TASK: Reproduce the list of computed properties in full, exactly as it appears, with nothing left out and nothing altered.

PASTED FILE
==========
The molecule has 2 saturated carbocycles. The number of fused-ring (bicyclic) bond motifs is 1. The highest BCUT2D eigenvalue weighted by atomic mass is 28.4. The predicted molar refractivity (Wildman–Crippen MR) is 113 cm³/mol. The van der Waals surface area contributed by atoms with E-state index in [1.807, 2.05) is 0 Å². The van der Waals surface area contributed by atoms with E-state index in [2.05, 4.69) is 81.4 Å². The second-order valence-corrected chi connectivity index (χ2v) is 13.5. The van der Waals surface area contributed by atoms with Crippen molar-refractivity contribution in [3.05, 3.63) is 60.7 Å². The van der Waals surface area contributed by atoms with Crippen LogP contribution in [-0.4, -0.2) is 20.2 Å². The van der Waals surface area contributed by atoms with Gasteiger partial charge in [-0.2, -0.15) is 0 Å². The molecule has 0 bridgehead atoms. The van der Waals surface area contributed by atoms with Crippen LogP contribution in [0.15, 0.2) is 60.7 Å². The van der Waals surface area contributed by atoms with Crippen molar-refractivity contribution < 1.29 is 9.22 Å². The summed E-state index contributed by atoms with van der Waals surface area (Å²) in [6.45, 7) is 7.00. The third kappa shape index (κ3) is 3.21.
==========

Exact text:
The molecule has 2 saturated carbocycles. The number of fused-ring (bicyclic) bond motifs is 1. The highest BCUT2D eigenvalue weighted by atomic mass is 28.4. The predicted molar refractivity (Wildman–Crippen MR) is 113 cm³/mol. The van der Waals surface area contributed by atoms with E-state index in [1.807, 2.05) is 0 Å². The van der Waals surface area contributed by atoms with E-state index in [2.05, 4.69) is 81.4 Å². The second-order valence-corrected chi connectivity index (χ2v) is 13.5. The van der Waals surface area contributed by atoms with Crippen molar-refractivity contribution in [3.05, 3.63) is 60.7 Å². The van der Waals surface area contributed by atoms with Crippen LogP contribution in [-0.4, -0.2) is 20.2 Å². The van der Waals surface area contributed by atoms with Gasteiger partial charge in [-0.2, -0.15) is 0 Å². The molecule has 0 bridgehead atoms. The van der Waals surface area contributed by atoms with Crippen LogP contribution in [0.15, 0.2) is 60.7 Å². The van der Waals surface area contributed by atoms with Crippen molar-refractivity contribution < 1.29 is 9.22 Å². The summed E-state index contributed by atoms with van der Waals surface area (Å²) in [6.45, 7) is 7.00. The third kappa shape index (κ3) is 3.21.